A little conspiracy fuel for the masses.
For John Houlcomb, today was a particularly usual day. He paid his toll and passed through the turnstile, checking his watch as he went. He was on schedule as he expected. The subway metro was crowded with passengers waiting to catch their train, so he politely pushed his way through the crowds to his platform. The train was late.
Wary passengers peered down the tunnels, searching for the familiar headlights. None came. Murmurs spread through the crowd that it was because there were probably Germans in the metro, trying to infiltrate the city. Most argued against this out of the fear that it was actually true.
Houlcomb, however, knew the true cause. He moved to the edge of the crowd, placing his suit case against the tile work. His mission required that he leave it within radio distance from the entrance of the metro, and he guessed that he was close enough, so he began to move away as if he simply forgot it. He glanced over his shoulder at the crowd.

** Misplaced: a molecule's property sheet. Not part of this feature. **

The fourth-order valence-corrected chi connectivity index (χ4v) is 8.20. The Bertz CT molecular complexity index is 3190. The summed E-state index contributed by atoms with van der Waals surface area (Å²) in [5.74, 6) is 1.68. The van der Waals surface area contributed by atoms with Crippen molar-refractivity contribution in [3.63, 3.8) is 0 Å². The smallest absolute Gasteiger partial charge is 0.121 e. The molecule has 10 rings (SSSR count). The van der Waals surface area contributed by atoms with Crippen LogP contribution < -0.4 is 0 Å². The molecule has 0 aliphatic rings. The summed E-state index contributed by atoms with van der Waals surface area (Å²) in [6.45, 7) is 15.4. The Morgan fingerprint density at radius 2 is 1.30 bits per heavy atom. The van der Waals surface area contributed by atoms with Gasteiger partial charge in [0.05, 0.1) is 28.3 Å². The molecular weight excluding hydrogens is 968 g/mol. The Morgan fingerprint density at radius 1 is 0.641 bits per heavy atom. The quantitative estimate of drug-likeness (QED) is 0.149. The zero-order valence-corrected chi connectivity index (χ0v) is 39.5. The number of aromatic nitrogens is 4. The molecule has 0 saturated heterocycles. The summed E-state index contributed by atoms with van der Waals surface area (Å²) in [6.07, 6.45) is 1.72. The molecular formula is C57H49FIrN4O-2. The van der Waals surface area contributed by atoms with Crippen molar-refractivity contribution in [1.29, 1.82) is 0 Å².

The crowd was largely oblivious of him. They had no clue of his clandestine motives, nor that they were being monitored. Houlcomb didn't feel pity for them; they were subject to the testing of their own government and he could do nothing for them.
He signaled the toll booth worker as he went by, a movement that could easily be interpreted as a wave to a colleague, and skipped up the stairs to duck into a waiting cab.
One single person noticed. He'd come in behind Holcomb and noticed how sterile he'd looked. His suit was government issue, the man noticed, and his suitcase looked to be heavy in his hand. The man had seen him leave it against the far wall, and he grew suspicious of the object.
Pressing his way through the crowd, the man approached the suitcase slowly, suspecting it to be something like a bomb. For all he knew, Houlcomb had been a terrorist. The thought plagued him as he reached the suitcase.
It looked ordinary enough. Rather large, leather, with an unmarked luggage tag on it. He pondered opening it for a moment. If it was a bomb, it could be set off by his opening it. If it was the man's luggage, then he needed to find a way to return it to him. But why had he simply left it against the wall, so near the crowd? Had he left it for someone?